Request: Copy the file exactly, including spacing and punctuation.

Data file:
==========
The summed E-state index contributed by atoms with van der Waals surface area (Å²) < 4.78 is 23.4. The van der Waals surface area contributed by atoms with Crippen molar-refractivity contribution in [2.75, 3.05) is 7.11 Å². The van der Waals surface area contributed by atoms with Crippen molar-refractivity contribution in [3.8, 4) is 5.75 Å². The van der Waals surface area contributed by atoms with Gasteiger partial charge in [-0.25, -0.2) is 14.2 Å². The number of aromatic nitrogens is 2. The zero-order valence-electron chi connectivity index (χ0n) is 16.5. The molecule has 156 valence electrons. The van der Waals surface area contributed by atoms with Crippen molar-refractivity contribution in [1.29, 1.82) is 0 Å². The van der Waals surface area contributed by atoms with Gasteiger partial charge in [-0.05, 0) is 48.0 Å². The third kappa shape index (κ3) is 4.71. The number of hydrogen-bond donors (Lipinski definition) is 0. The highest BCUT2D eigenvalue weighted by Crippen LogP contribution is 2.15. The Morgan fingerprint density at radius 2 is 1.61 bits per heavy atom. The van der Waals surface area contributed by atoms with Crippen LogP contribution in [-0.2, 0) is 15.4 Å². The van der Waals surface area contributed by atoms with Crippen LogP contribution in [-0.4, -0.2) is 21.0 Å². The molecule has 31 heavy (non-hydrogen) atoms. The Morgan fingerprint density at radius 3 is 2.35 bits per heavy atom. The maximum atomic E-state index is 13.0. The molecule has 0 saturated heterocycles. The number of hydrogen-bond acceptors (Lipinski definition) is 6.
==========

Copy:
The summed E-state index contributed by atoms with van der Waals surface area (Å²) < 4.78 is 23.4. The van der Waals surface area contributed by atoms with Crippen molar-refractivity contribution in [2.75, 3.05) is 7.11 Å². The van der Waals surface area contributed by atoms with Crippen molar-refractivity contribution in [3.8, 4) is 5.75 Å². The van der Waals surface area contributed by atoms with Gasteiger partial charge in [-0.25, -0.2) is 14.2 Å². The number of aromatic nitrogens is 2. The zero-order valence-electron chi connectivity index (χ0n) is 16.5. The molecule has 156 valence electrons. The van der Waals surface area contributed by atoms with Crippen molar-refractivity contribution in [1.29, 1.82) is 0 Å². The van der Waals surface area contributed by atoms with Gasteiger partial charge in [-0.05, 0) is 48.0 Å². The third kappa shape index (κ3) is 4.71. The number of hydrogen-bond donors (Lipinski definition) is 0. The highest BCUT2D eigenvalue weighted by Crippen LogP contribution is 2.15. The Morgan fingerprint density at radius 2 is 1.61 bits per heavy atom. The van der Waals surface area contributed by atoms with Crippen LogP contribution in [-0.2, 0) is 15.4 Å². The van der Waals surface area contributed by atoms with Crippen LogP contribution in [-0.4, -0.2) is 21.0 Å². The molecule has 31 heavy (non-hydrogen) atoms. The Morgan fingerprint density at radius 3 is 2.35 bits per heavy atom. The maximum atomic E-state index is 13.0. The molecule has 0 saturated heterocycles. The number of hydrogen-bond acceptors (Lipinski definition) is 6.